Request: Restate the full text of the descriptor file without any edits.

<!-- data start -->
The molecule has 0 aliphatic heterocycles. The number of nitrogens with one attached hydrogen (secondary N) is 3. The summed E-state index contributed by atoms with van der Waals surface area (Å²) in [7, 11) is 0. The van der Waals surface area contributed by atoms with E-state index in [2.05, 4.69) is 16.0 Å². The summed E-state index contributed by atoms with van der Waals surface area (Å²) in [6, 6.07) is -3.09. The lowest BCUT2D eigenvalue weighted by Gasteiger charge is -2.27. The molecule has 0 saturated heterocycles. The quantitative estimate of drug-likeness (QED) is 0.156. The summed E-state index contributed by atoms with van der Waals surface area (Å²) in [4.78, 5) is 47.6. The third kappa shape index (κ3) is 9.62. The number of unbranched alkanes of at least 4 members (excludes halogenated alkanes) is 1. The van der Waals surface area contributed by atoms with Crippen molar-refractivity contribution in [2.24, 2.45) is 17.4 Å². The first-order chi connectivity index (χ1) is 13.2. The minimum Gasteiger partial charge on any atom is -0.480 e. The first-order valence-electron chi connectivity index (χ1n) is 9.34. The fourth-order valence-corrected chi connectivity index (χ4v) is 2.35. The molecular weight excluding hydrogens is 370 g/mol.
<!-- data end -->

The molecule has 0 aliphatic heterocycles. The number of nitrogens with one attached hydrogen (secondary N) is 3. The summed E-state index contributed by atoms with van der Waals surface area (Å²) in [7, 11) is 0. The van der Waals surface area contributed by atoms with E-state index in [2.05, 4.69) is 16.0 Å². The summed E-state index contributed by atoms with van der Waals surface area (Å²) in [6, 6.07) is -3.09. The lowest BCUT2D eigenvalue weighted by Gasteiger charge is -2.27. The molecule has 0 saturated heterocycles. The quantitative estimate of drug-likeness (QED) is 0.156. The summed E-state index contributed by atoms with van der Waals surface area (Å²) in [4.78, 5) is 47.6. The third kappa shape index (κ3) is 9.62. The number of unbranched alkanes of at least 4 members (excludes halogenated alkanes) is 1. The van der Waals surface area contributed by atoms with Crippen molar-refractivity contribution in [2.24, 2.45) is 17.4 Å². The first-order chi connectivity index (χ1) is 13.2. The minimum Gasteiger partial charge on any atom is -0.480 e. The first-order valence-electron chi connectivity index (χ1n) is 9.34. The fourth-order valence-corrected chi connectivity index (χ4v) is 2.35. The molecular weight excluding hydrogens is 370 g/mol.